It was the time of King Arthur, and Great Britain was filled with fairies and elves, but "to-day there walks the holy friar himself"(18).
One day a knight sees a beautiful maiden, and is overcome by lust. He "took her maidenhead" (34).
Arthur "condemned the knight to lose his head" (37). However, the queen intervenes and tells the knight that if he is able to tell her what women want most in the world in exactly a year and a day, his life will be spared. Otherwise, the court will go through with the beheading.
The knight travels all around the country for a year, and "he knocked at every house, searched every place" (65). Unfortunately, all women seem to give him different answers. One day, on the way back to the castle, he sees a group of women dancing, but they soon disappear and an old woman appears instead. She tells him she'll help save his life, but only if he agrees to marry him. He agrees as a last resort, and they head back to the castle.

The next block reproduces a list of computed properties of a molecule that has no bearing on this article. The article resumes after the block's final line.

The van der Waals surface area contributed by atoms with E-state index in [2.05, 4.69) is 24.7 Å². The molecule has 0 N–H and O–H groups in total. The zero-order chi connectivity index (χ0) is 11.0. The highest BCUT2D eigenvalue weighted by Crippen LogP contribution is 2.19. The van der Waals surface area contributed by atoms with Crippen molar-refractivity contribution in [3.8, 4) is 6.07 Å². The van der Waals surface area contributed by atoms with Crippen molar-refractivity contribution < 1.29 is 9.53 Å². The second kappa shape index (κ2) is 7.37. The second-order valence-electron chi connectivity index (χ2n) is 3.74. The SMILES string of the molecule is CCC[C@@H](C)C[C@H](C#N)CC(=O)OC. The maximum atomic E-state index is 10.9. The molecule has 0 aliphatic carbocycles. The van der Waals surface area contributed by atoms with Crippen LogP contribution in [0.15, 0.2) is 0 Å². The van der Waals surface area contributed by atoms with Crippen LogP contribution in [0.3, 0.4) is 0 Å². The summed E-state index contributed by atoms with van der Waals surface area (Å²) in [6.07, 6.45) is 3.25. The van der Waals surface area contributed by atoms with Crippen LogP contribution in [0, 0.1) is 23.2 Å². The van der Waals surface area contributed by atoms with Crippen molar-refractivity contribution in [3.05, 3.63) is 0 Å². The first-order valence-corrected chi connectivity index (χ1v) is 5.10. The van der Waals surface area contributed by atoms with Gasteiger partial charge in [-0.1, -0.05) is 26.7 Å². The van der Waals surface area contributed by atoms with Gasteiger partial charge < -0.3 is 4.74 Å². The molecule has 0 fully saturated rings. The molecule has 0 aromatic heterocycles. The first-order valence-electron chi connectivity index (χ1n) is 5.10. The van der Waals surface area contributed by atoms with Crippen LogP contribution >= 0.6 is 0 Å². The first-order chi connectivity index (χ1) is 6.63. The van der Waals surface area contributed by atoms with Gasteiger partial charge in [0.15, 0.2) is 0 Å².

The knight brings the old woman back with him to court, and tells the queen the answer she gave him, which was that "a woman wants the self-same sovereignty"(184). The queen and the women in the crowd agree resoundingly, and the knight's life is spared. The old woman then proposes marriage publicly to the knight, who is horrified, but is eventually forced to agree.
The knight and the old woman are married and go to bed the same night, but the knight is miserable the entire time. In bed, the old woman asks what is wrong, and the knight replies that she is "old, and so abominably plain, So poor to start with, so low-bred to follow", and she replies by asking if he'd rather her be beautiful and fair but faithless, or ugly and old but loyal(247-248). He let's her choose, and because of this she becomes both beautiful and loyal.